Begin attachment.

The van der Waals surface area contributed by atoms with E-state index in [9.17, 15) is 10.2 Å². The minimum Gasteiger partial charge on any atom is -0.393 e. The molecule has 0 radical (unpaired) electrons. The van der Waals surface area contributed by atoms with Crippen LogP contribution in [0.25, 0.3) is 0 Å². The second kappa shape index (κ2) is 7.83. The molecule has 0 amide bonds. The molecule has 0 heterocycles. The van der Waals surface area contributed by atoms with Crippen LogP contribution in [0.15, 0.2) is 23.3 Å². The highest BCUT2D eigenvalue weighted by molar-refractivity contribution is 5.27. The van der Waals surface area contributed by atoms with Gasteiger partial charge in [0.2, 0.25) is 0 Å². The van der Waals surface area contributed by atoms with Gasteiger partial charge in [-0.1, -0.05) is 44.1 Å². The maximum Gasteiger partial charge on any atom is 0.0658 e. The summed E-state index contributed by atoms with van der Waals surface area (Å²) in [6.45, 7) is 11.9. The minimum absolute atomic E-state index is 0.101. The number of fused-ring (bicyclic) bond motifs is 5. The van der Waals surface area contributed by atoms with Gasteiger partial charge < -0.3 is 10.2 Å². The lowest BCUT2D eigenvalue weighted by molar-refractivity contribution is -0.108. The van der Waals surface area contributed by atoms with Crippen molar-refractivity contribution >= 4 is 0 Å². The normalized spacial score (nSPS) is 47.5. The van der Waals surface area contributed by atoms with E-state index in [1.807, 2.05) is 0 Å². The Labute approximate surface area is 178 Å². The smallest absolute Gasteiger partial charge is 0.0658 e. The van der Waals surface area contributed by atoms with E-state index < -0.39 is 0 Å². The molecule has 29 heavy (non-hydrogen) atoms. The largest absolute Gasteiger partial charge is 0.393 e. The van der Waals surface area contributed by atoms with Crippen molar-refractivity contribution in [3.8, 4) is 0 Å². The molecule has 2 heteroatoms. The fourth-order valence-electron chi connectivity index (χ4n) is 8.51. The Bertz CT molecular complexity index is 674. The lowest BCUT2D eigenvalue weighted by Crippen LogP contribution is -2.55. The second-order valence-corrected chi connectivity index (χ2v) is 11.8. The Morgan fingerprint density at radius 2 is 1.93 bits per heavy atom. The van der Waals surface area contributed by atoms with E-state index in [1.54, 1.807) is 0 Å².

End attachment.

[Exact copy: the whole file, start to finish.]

The van der Waals surface area contributed by atoms with E-state index in [9.17, 15) is 10.2 Å². The minimum Gasteiger partial charge on any atom is -0.393 e. The molecule has 0 radical (unpaired) electrons. The van der Waals surface area contributed by atoms with Crippen LogP contribution in [0.25, 0.3) is 0 Å². The second kappa shape index (κ2) is 7.83. The molecule has 0 amide bonds. The molecule has 0 heterocycles. The van der Waals surface area contributed by atoms with Crippen LogP contribution in [0.15, 0.2) is 23.3 Å². The highest BCUT2D eigenvalue weighted by molar-refractivity contribution is 5.27. The van der Waals surface area contributed by atoms with Gasteiger partial charge in [0.2, 0.25) is 0 Å². The van der Waals surface area contributed by atoms with Gasteiger partial charge in [-0.1, -0.05) is 44.1 Å². The maximum Gasteiger partial charge on any atom is 0.0658 e. The summed E-state index contributed by atoms with van der Waals surface area (Å²) in [6.45, 7) is 11.9. The minimum absolute atomic E-state index is 0.101. The number of fused-ring (bicyclic) bond motifs is 5. The van der Waals surface area contributed by atoms with Gasteiger partial charge < -0.3 is 10.2 Å². The lowest BCUT2D eigenvalue weighted by molar-refractivity contribution is -0.108. The van der Waals surface area contributed by atoms with Crippen molar-refractivity contribution >= 4 is 0 Å². The normalized spacial score (nSPS) is 47.5. The van der Waals surface area contributed by atoms with E-state index in [1.807, 2.05) is 0 Å². The Labute approximate surface area is 178 Å². The smallest absolute Gasteiger partial charge is 0.0658 e. The van der Waals surface area contributed by atoms with E-state index < -0.39 is 0 Å². The molecule has 29 heavy (non-hydrogen) atoms. The largest absolute Gasteiger partial charge is 0.393 e. The van der Waals surface area contributed by atoms with Crippen molar-refractivity contribution in [3.8, 4) is 0 Å². The molecule has 2 heteroatoms. The fourth-order valence-electron chi connectivity index (χ4n) is 8.51. The Bertz CT molecular complexity index is 674. The lowest BCUT2D eigenvalue weighted by Crippen LogP contribution is -2.55. The second-order valence-corrected chi connectivity index (χ2v) is 11.8. The Morgan fingerprint density at radius 2 is 1.93 bits per heavy atom. The van der Waals surface area contributed by atoms with E-state index in [1.54, 1.807) is 0 Å².